Welcome to our second week of celebrating the fantabulous
In today's post, we'll talk about Letters From Cupid, Holiday Hootenanny, and Dandy's Little Girl. There are also 5 little known things about the authors, plus another chance to win a book!
Let's get started, yeah?
First up, Letters From Cupid
After breaking up with his partner, English professor Dr. Derek Chandler feels like a failure who will never win at romance. His aloof colleague, Dr. Macon Pinney, disagrees and pens an anonymous note of encouragement to Derek, which he signs “Cupid.”
Thus begins an exchange of correspondence, a courtship through words where the two men find out they have a great deal in common. Meanwhile, Derek reaches out to Macon, not knowing Macon is his anonymous pen pal. Derek reveals through his letters that someone close by has piqued his interest. Could he mean Macon—or has Macon missed his opportunity and lost Derek to another man?
Perhaps the time has come for Cupid to put in an appearance, and when better to do so than Valentine’s Day?
Derek leaned back in his chair, biting his lip as he considered his options again. He could end the correspondence, and life would go on. Or he could write back, and maybe Cupid would decide he didn’t want to carry on any longer. Or maybe he would write back, and Cupid would write back, and they might connect the way Jason had connected with his boyfriend. Their correspondence could fizzle out, of course. They might never meet, or Derek might learn his Cupid was a student, after all. They might even hate each other on sight. There was no way of telling what might happen, but Derek was unwilling to throw away this chance at a connection with someone as well-spoken and kind as his Cupid.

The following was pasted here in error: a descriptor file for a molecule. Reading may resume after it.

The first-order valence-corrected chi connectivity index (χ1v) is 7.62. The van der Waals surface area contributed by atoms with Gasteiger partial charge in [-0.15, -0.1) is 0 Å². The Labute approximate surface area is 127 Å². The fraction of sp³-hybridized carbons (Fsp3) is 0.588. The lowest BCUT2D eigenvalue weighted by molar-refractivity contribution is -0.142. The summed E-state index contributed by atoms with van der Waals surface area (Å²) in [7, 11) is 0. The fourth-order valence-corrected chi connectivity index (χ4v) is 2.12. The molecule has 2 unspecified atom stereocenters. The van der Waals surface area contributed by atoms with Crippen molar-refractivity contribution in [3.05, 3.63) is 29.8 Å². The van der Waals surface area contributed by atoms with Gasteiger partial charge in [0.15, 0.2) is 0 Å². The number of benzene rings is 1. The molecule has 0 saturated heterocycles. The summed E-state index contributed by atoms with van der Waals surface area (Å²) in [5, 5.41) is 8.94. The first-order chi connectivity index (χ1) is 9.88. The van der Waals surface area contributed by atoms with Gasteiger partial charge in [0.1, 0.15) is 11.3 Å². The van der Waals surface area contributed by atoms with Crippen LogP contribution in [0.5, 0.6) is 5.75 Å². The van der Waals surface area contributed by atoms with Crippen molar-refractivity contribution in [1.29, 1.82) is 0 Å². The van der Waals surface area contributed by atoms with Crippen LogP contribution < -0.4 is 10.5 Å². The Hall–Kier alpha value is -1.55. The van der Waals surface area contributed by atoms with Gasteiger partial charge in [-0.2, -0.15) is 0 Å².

“I guess hope really does spring eternal,” he murmured.
Hoping he wasn’t simply rationalizing his desire to continue the correspondence, Derek pulled out a piece of paper and began to write.
Again, your kind words flatter me, and I appreciate them more than you probably realize. Yet as I approach forty, I find myself growing more and more doubtful that I’ll ever find a man whom I can move—and who, in return, can move me—to the level of feeling that can sustain a relationship for the long term. I don’t seek to disregard your assertions, my dear Cupid, or to doubt your wisdom, but hope is a very fragile thing for mere mortals. I’ve held myself open to the possibilities for many years, but perhaps it is time for me to bow to the inevitability of being alone for the rest of my life.
If my humble readings of a great poet have brought you pleasure, than I am most pleased. What higher compliment could there be for a man than to know his efforts stirred even a god?
Derek reread the note, then hesitated once more about the wisdom of leaving it for Cupid to find. But after he’d packed up for the day, prepared to head back to his home for an evening of nothing but his own company, he decided he had nothing to lose. So he pinned it to his board, locked his door, and turned to leave before he changed his mind.
“I really am pathetic,” he muttered, shaking his head ruefully. No doubt he’d end up regretting this, but he didn’t remove the note. Then, when he stopped by Macon’s office to say good night, he was disappointed to discover Macon wasn’t there.